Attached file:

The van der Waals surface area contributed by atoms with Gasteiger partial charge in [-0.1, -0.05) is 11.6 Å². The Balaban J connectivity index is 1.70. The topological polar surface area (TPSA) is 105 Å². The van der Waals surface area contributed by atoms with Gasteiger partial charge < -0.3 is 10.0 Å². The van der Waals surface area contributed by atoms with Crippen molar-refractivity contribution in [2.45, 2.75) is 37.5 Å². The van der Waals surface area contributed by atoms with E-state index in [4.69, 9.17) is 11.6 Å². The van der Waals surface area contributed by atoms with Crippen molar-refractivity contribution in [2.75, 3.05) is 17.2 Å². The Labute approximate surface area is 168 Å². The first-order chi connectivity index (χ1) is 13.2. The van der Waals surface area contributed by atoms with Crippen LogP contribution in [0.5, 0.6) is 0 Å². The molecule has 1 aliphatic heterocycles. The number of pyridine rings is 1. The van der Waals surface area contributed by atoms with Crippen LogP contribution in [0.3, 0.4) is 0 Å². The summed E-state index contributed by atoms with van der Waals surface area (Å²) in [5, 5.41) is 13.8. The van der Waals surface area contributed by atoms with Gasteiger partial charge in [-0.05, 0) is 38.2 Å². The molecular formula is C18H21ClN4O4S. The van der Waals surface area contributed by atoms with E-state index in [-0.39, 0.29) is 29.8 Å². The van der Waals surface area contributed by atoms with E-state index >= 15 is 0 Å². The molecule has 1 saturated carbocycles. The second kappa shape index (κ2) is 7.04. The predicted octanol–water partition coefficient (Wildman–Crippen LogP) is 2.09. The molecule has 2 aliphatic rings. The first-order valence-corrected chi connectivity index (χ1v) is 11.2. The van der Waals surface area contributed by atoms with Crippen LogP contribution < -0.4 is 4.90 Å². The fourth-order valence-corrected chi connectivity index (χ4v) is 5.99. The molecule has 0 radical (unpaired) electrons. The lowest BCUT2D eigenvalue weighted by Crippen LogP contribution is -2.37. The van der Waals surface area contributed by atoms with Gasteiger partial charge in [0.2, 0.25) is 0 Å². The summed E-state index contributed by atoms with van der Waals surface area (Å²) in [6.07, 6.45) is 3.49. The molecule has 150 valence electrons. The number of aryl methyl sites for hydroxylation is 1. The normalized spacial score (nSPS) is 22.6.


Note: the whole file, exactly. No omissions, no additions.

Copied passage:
The van der Waals surface area contributed by atoms with Gasteiger partial charge in [-0.1, -0.05) is 11.6 Å². The Balaban J connectivity index is 1.70. The topological polar surface area (TPSA) is 105 Å². The van der Waals surface area contributed by atoms with Gasteiger partial charge < -0.3 is 10.0 Å². The van der Waals surface area contributed by atoms with Crippen molar-refractivity contribution in [2.45, 2.75) is 37.5 Å². The van der Waals surface area contributed by atoms with E-state index in [4.69, 9.17) is 11.6 Å². The van der Waals surface area contributed by atoms with Crippen molar-refractivity contribution in [2.75, 3.05) is 17.2 Å². The Labute approximate surface area is 168 Å². The first-order chi connectivity index (χ1) is 13.2. The van der Waals surface area contributed by atoms with Crippen LogP contribution in [0.5, 0.6) is 0 Å². The molecule has 1 aliphatic heterocycles. The number of pyridine rings is 1. The van der Waals surface area contributed by atoms with Crippen LogP contribution in [0.3, 0.4) is 0 Å². The summed E-state index contributed by atoms with van der Waals surface area (Å²) in [5, 5.41) is 13.8. The van der Waals surface area contributed by atoms with Gasteiger partial charge in [-0.05, 0) is 38.2 Å². The molecular formula is C18H21ClN4O4S. The van der Waals surface area contributed by atoms with E-state index in [-0.39, 0.29) is 29.8 Å². The van der Waals surface area contributed by atoms with E-state index >= 15 is 0 Å². The molecule has 1 saturated carbocycles. The second kappa shape index (κ2) is 7.04. The predicted octanol–water partition coefficient (Wildman–Crippen LogP) is 2.09. The molecule has 2 aliphatic rings. The first-order valence-corrected chi connectivity index (χ1v) is 11.2. The van der Waals surface area contributed by atoms with Crippen LogP contribution < -0.4 is 4.90 Å². The fourth-order valence-corrected chi connectivity index (χ4v) is 5.99. The molecule has 0 radical (unpaired) electrons. The lowest BCUT2D eigenvalue weighted by Crippen LogP contribution is -2.37. The van der Waals surface area contributed by atoms with Gasteiger partial charge in [0.2, 0.25) is 0 Å². The summed E-state index contributed by atoms with van der Waals surface area (Å²) in [6.07, 6.45) is 3.49. The molecule has 150 valence electrons. The number of aryl methyl sites for hydroxylation is 1. The normalized spacial score (nSPS) is 22.6.